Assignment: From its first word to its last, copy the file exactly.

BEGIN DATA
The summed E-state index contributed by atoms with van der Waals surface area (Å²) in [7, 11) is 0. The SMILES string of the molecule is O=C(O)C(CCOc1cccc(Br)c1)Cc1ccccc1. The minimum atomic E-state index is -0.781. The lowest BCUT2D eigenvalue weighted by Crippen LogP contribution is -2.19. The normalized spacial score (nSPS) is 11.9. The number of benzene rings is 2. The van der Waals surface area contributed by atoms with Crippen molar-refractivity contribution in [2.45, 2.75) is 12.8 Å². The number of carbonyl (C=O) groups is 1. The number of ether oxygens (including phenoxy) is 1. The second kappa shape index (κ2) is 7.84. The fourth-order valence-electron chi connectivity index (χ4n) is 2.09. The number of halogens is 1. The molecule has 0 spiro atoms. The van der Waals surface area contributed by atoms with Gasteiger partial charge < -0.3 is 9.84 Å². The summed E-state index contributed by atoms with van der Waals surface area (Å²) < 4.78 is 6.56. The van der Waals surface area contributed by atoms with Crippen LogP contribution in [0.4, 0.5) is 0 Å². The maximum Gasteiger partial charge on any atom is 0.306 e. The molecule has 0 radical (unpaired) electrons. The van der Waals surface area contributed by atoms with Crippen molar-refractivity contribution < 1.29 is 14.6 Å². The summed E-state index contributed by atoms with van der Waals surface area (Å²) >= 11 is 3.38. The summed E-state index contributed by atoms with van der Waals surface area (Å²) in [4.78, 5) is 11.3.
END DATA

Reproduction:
The summed E-state index contributed by atoms with van der Waals surface area (Å²) in [7, 11) is 0. The SMILES string of the molecule is O=C(O)C(CCOc1cccc(Br)c1)Cc1ccccc1. The minimum atomic E-state index is -0.781. The lowest BCUT2D eigenvalue weighted by Crippen LogP contribution is -2.19. The normalized spacial score (nSPS) is 11.9. The number of benzene rings is 2. The van der Waals surface area contributed by atoms with Crippen molar-refractivity contribution in [2.45, 2.75) is 12.8 Å². The number of carbonyl (C=O) groups is 1. The number of ether oxygens (including phenoxy) is 1. The second kappa shape index (κ2) is 7.84. The fourth-order valence-electron chi connectivity index (χ4n) is 2.09. The number of halogens is 1. The molecule has 0 spiro atoms. The van der Waals surface area contributed by atoms with Gasteiger partial charge < -0.3 is 9.84 Å². The summed E-state index contributed by atoms with van der Waals surface area (Å²) < 4.78 is 6.56. The van der Waals surface area contributed by atoms with Crippen LogP contribution in [0.4, 0.5) is 0 Å². The maximum Gasteiger partial charge on any atom is 0.306 e. The molecule has 0 radical (unpaired) electrons. The van der Waals surface area contributed by atoms with Crippen molar-refractivity contribution < 1.29 is 14.6 Å². The summed E-state index contributed by atoms with van der Waals surface area (Å²) >= 11 is 3.38. The summed E-state index contributed by atoms with van der Waals surface area (Å²) in [4.78, 5) is 11.3.